Tremolo Arms – Love them or hate ’em, tremolo arms (or vibrato arms) are here to stay and are a feature of many different vintage guitars. For most players the two units that stand out above all the others are Paul Bigsby’s highly distinctive ‘vibrato tailpiece’ and Leo Fender’s famous ‘tremolo’ unit as seen on the Fender Stratocaster.
The original design concept with these units was to add a subtle vibrato to chords or single notes in the manner of a pedal steel guitar.
Paul Bigsby’s design is still in production today and is a factory fitted feature on many brand name instruments including Epiphone, Fender, Gibson, Gretsch, Guild, Hamer, and Ibanez. Leo Fender’s ground breaking design of a ‘tremolo unit’ is also still in production most notably on the Stratocaster.
The first guitarists to embrace the notion of playing with a ‘tremolo’ arm (the term is actually misleading as the unit adds vibrato and not tremolo) were likely very influenced by Country guitar players and pedal steel players, so their playing reflected this.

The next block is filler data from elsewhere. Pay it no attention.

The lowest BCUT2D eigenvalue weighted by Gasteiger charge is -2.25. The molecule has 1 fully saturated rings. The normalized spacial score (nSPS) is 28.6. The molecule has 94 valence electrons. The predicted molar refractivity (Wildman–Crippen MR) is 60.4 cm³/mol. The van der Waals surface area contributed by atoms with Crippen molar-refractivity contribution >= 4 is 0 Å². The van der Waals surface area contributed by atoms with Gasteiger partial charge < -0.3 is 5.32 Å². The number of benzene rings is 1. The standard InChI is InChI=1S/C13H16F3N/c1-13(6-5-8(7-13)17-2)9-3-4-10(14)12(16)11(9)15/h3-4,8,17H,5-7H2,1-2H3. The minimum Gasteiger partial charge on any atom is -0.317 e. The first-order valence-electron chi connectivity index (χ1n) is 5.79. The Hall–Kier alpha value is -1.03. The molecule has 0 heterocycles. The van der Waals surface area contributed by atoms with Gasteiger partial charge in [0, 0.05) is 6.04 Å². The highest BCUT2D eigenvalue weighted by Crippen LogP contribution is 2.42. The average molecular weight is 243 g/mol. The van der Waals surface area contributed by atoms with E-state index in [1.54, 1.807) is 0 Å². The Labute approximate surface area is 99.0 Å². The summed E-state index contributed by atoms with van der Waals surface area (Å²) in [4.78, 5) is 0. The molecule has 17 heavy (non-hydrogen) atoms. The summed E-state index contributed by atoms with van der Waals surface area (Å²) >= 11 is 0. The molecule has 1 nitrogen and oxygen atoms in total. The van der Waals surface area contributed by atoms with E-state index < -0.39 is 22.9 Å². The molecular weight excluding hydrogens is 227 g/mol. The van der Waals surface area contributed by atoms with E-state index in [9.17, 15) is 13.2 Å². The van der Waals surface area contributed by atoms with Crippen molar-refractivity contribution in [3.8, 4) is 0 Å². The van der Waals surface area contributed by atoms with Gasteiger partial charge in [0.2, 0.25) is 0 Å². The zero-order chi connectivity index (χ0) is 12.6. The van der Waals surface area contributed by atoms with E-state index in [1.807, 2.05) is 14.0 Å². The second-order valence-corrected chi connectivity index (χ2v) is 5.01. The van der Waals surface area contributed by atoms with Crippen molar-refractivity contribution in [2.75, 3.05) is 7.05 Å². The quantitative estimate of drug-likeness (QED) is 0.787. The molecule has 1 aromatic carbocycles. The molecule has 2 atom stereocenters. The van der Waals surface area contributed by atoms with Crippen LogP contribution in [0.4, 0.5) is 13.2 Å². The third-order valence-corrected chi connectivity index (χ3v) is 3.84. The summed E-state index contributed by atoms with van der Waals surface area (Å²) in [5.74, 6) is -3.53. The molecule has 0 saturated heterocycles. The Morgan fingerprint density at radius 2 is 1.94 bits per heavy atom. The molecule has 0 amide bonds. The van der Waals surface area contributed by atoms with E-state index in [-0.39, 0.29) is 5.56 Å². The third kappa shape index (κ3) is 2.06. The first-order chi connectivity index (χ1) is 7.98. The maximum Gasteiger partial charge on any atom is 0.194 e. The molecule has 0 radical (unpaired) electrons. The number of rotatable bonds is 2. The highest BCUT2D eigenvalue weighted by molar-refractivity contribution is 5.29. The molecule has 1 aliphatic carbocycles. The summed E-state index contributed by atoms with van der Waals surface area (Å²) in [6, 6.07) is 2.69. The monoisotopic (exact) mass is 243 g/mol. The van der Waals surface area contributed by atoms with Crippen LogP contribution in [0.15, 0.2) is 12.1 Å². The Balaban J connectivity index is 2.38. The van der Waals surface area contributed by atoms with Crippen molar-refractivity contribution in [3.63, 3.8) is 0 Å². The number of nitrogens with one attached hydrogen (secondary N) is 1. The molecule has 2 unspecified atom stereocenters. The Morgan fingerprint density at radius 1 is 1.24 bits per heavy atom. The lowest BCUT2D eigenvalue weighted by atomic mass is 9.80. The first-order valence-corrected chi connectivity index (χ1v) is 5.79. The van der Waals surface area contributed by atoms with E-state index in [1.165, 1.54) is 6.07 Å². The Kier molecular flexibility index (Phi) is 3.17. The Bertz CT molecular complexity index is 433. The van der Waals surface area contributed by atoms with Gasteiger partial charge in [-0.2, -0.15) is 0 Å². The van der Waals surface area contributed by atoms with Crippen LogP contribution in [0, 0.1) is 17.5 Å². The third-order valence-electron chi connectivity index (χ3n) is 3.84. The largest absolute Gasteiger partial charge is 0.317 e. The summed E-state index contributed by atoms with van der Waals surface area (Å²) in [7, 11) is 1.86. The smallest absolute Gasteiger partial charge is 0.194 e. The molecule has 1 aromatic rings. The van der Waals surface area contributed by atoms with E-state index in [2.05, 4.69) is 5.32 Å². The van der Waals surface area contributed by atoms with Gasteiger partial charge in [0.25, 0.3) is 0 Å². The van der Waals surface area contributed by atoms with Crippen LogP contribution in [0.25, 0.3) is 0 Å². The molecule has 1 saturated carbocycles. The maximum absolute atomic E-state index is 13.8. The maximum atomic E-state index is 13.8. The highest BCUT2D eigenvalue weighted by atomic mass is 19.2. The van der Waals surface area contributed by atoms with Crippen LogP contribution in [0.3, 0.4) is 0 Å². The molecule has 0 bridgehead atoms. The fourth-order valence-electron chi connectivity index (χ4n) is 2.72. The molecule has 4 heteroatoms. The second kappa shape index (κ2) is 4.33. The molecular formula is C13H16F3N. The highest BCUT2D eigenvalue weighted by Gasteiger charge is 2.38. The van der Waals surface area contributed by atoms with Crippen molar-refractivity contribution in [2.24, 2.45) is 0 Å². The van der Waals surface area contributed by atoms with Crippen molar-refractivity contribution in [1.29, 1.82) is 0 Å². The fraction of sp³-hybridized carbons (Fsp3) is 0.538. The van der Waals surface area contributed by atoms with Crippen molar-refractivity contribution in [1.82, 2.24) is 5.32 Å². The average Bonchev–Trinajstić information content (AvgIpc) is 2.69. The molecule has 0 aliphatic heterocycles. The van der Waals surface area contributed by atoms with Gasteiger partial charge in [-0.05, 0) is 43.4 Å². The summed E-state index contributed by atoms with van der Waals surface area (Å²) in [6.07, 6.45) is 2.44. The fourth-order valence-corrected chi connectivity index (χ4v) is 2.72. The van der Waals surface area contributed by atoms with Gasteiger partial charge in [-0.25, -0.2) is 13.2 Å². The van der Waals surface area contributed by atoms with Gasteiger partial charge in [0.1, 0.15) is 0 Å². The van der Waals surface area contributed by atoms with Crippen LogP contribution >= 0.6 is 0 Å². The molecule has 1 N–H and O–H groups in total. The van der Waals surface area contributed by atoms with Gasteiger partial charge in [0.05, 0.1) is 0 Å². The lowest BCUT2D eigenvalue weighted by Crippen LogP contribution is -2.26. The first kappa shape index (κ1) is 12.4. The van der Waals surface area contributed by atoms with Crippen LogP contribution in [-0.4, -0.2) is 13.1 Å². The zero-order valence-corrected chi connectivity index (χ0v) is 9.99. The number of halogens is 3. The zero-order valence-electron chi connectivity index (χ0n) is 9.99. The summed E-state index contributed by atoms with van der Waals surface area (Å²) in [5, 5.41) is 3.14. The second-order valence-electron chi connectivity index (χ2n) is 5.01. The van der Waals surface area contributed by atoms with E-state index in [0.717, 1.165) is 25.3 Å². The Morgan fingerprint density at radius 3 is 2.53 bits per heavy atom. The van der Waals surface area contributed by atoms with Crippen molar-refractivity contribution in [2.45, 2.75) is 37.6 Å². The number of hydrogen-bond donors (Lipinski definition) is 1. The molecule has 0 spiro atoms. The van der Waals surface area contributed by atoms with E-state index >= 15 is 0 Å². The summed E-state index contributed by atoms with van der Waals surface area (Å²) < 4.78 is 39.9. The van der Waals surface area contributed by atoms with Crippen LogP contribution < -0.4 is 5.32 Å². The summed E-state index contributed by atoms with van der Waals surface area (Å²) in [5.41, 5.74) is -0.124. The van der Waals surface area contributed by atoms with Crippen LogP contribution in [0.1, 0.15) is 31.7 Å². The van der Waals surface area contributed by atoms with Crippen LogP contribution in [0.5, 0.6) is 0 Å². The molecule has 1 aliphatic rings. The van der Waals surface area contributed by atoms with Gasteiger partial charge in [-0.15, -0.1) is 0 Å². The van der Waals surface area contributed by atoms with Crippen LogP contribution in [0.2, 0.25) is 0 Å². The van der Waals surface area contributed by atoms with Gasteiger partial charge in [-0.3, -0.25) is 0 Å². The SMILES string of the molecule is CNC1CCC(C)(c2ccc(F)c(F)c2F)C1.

As time wore on and the 60’s musical scene changed, the use of these vibrato units also changed and beginning with Rockabilly artists and later instrumental groups like The Ventures and The Shadows, the use of the arms became more prevalent.
Hendrix can be heard really taking it to extremes in his performance of the ‘Star Spangled Banner’ at Woodstock in 1969.
Rock guitarists such as Eddie Van Halen resurrected the use of the tremolo arm in the late 1970’s and early 1980’s to the point that most electric guitars of the ‘Stratocaster’ family now come either with (or with the option of) a tremolo arm.
Guitarists such as Jeff Beck have taken the use of the tremolo arm to previously unimagined heights, whereby it can be employed to emulate slide guitar, copy microtonal melodies and add vibrato that would be impossible with fingers alone.
Check out some of the links on the photos here for current JGG guitars with one of these units fitted. Whether 60’s ‘twang’ is your thing or modern-day ‘dive-bombing’ ala Mr Van Halen, you’ll find a guitar to fit.